Wednesday, May 17, 2006

Adding Additional Hard drive on your Linux Machine

Normally one would ask? how do i add additional harddrive to my linux box.. well we could make use of utilities like fdisk, cfdisk or QtParted but it is fdisk that is im going to discuss below.

Why FDISK.. the answer is simple. since fdisk is the utility that i've been using eversince i've tried linux. :)

Here are the steps:

You must first be able to identify which partion is your new harddrive either though dmesg or using fdisk utility

 # fdisk -l

The output will display the current harddrive informations and which device it is assigned to.
for scsi drive its normally /dev/sda while for IDE drive its /dev/hda

# fdisk /dev/hdc

Command (m for help): _

For a short manual we need to enter the 'm' command:

        Command (m for help): m
Command action
a toggle a bootable flag
b edit bsd disklabel
c toggle the dos compatibility flag
d delete a partition
l list known partition types
m print this menu
n add a new partition
o create a new empty DOS partition table
p print the partition table
q quit without saving changes
s create a new empty Sun disklabel
t change a partition's system id
u change display/entry units
v verify the partition table
w write table to disk and exit
x extra functionality (experts only)

Command (m for help):

We need to know just few necessary commands: d,p,n,q,w. Don't be afraid to use them--all your changes will be done only in memory and will only be written to the hard after the 'w' command is entered. If we have an error, we just need to cancel all changes with the command 'q'.

First of all, let's make ourself sure that disk is empty:

        Command (m for help): p

Disk /dev/hdc: 64 heads, 63 sectors, 787 cylinders
Units = cylinders of 4032 * 512 bytes

Device Boot Start End Blocks Id System

Command (m for help):

Often sellers of PCs and hardware will pre-divide disks into partitions. In such cases we can use command 'd' (described below) to delete everything what we do not need.

So, let's create a new parititon (with command 'n'), answering all the questions as we go:

        Command (m for help): n
Command action
e extended
p primary partition (1-4)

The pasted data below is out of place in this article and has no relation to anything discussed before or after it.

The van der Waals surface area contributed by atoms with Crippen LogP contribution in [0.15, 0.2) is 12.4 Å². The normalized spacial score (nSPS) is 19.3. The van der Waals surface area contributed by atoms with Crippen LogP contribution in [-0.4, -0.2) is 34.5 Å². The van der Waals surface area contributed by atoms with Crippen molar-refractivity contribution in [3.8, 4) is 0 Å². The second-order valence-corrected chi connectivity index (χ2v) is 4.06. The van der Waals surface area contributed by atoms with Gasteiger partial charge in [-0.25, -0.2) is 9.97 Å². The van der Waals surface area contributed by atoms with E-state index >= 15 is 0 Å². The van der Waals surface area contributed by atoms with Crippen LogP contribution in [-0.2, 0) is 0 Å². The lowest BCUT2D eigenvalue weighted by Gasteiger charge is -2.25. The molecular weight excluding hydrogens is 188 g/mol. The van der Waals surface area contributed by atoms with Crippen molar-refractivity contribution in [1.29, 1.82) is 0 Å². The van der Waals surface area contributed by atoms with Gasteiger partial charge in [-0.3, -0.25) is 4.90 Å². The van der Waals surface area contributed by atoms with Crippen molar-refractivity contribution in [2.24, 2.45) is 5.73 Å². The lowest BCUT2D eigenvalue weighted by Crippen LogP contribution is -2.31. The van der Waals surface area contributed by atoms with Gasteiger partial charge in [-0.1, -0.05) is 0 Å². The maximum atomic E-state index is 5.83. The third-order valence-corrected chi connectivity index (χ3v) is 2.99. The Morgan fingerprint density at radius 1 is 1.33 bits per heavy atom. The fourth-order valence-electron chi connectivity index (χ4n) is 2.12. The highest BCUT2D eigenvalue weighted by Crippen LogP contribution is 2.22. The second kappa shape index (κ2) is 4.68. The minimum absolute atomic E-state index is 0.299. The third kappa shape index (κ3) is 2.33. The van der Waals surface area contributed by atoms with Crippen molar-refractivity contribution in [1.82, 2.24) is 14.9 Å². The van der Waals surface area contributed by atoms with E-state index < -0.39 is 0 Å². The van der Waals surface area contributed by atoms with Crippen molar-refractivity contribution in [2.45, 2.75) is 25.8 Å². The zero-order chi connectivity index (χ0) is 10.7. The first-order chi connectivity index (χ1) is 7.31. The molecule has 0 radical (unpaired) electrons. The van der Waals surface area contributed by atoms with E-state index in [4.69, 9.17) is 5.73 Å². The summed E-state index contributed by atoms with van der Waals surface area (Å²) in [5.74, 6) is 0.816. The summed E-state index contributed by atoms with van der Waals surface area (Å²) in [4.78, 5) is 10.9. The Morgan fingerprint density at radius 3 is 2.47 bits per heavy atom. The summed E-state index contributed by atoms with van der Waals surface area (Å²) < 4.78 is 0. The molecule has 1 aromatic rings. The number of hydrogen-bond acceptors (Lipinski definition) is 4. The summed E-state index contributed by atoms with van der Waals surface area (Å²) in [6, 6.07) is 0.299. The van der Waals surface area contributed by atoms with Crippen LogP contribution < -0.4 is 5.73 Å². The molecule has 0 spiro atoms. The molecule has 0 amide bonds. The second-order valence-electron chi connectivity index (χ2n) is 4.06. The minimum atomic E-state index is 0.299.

Choosing the partition type-- primary or extended--we will enter P for primary.

In choosing number of the partition in this example, we will assign all of the all free space to one partition. Because this will be the first and only existing partition, we will assign the number 1:

        Partition number (1-4): 1

When setting the number of the first cylinder of the partition, we can just use the default value, which is recorded when we just press Enter:

        First cylinder (1-787, default 1):
Using default value 1

Setting the number of the last cylinder of the partition is easy in this example, since we are filling the entire drive with one partition. Again, just press Enter for the default (instead of the number of the cylinder, we can set size of partition in bytes, kbytes, or megabytes):

        Last cylinder or +size or +sizeM or +sizeK (1-787, default 787):
Using default value 787

Command (m for help):

Now, partition is created. We can take a look of new table of partitions with the help of the 'p' command:

        Command (m for help): p

Disk /dev/hdc: 64 heads, 63 sectors, 787 cylinders
Units = cylinders of 4032 * 512 bytes

Device Boot Start End Blocks Id System
/dev/hdc1 1 787 1586560+ 83 Linux

Command (m for help):

If we don't like (for some reason) the location or number of the partition, we can delete it using 'd' command:

        Command (m for help): d
Partition number (1-4): 1
Command (m for help):

If you want to divide the disk into a few partitions, you will need to repeat all these operations a few times. One thing that is important to remember is that if the amount of partitions is greater than four, you'll need to create not primary, but an extended partition across the whole available disk space. Inside this partition you can create as many logical parts as needed.

Remember, please, that logical partitions always should be numbered from 5 upwards; it doesn't matter how many primary partitions were created before (one, three, or none at all).

After a partition has been made. you may want to format it using mkfs command. you could use mkfs.ext3 depending on what type of partiition that you desired.

mkfs.ext3 /dev/hdc1

After formating you may want to mount it to your linux box so that you could use it already

mount /dev/hdc1 /u01

or simply add it on your fstab so that you dont need to remount it everytime your system is restarted.

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